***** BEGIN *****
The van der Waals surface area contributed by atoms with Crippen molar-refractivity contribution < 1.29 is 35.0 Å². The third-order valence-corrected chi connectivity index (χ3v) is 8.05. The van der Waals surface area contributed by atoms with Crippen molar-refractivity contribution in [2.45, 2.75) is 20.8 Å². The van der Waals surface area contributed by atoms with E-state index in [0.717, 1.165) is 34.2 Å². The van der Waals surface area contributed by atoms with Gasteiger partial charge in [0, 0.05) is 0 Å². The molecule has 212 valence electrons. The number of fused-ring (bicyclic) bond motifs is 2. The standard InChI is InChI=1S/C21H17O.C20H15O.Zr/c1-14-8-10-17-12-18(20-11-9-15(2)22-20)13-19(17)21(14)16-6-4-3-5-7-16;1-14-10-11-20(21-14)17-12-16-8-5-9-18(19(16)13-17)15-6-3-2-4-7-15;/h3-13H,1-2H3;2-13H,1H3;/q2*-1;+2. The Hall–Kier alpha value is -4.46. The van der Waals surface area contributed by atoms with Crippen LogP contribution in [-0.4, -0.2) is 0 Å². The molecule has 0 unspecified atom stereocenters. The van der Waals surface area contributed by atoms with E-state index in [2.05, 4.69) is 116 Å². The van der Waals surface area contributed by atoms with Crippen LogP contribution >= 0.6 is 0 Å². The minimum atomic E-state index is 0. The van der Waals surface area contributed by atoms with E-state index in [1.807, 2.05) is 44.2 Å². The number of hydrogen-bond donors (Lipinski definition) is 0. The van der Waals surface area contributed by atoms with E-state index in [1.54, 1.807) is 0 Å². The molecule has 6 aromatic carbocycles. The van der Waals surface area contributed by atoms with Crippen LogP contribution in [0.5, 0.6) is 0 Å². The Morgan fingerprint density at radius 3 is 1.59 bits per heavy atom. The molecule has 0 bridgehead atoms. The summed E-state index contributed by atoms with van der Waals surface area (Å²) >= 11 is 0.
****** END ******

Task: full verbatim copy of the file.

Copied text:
The van der Waals surface area contributed by atoms with Crippen molar-refractivity contribution < 1.29 is 35.0 Å². The third-order valence-corrected chi connectivity index (χ3v) is 8.05. The van der Waals surface area contributed by atoms with Crippen molar-refractivity contribution in [2.45, 2.75) is 20.8 Å². The van der Waals surface area contributed by atoms with E-state index in [0.717, 1.165) is 34.2 Å². The van der Waals surface area contributed by atoms with Gasteiger partial charge in [0, 0.05) is 0 Å². The molecule has 212 valence electrons. The number of fused-ring (bicyclic) bond motifs is 2. The standard InChI is InChI=1S/C21H17O.C20H15O.Zr/c1-14-8-10-17-12-18(20-11-9-15(2)22-20)13-19(17)21(14)16-6-4-3-5-7-16;1-14-10-11-20(21-14)17-12-16-8-5-9-18(19(16)13-17)15-6-3-2-4-7-15;/h3-13H,1-2H3;2-13H,1H3;/q2*-1;+2. The Hall–Kier alpha value is -4.46. The van der Waals surface area contributed by atoms with Crippen LogP contribution in [-0.4, -0.2) is 0 Å². The molecule has 0 unspecified atom stereocenters. The van der Waals surface area contributed by atoms with E-state index in [2.05, 4.69) is 116 Å². The van der Waals surface area contributed by atoms with Crippen LogP contribution >= 0.6 is 0 Å². The minimum atomic E-state index is 0. The van der Waals surface area contributed by atoms with E-state index in [1.807, 2.05) is 44.2 Å². The number of hydrogen-bond donors (Lipinski definition) is 0. The van der Waals surface area contributed by atoms with E-state index in [1.54, 1.807) is 0 Å². The molecule has 6 aromatic carbocycles. The van der Waals surface area contributed by atoms with Crippen LogP contribution in [0.5, 0.6) is 0 Å². The Morgan fingerprint density at radius 3 is 1.59 bits per heavy atom. The molecule has 0 bridgehead atoms. The summed E-state index contributed by atoms with van der Waals surface area (Å²) >= 11 is 0.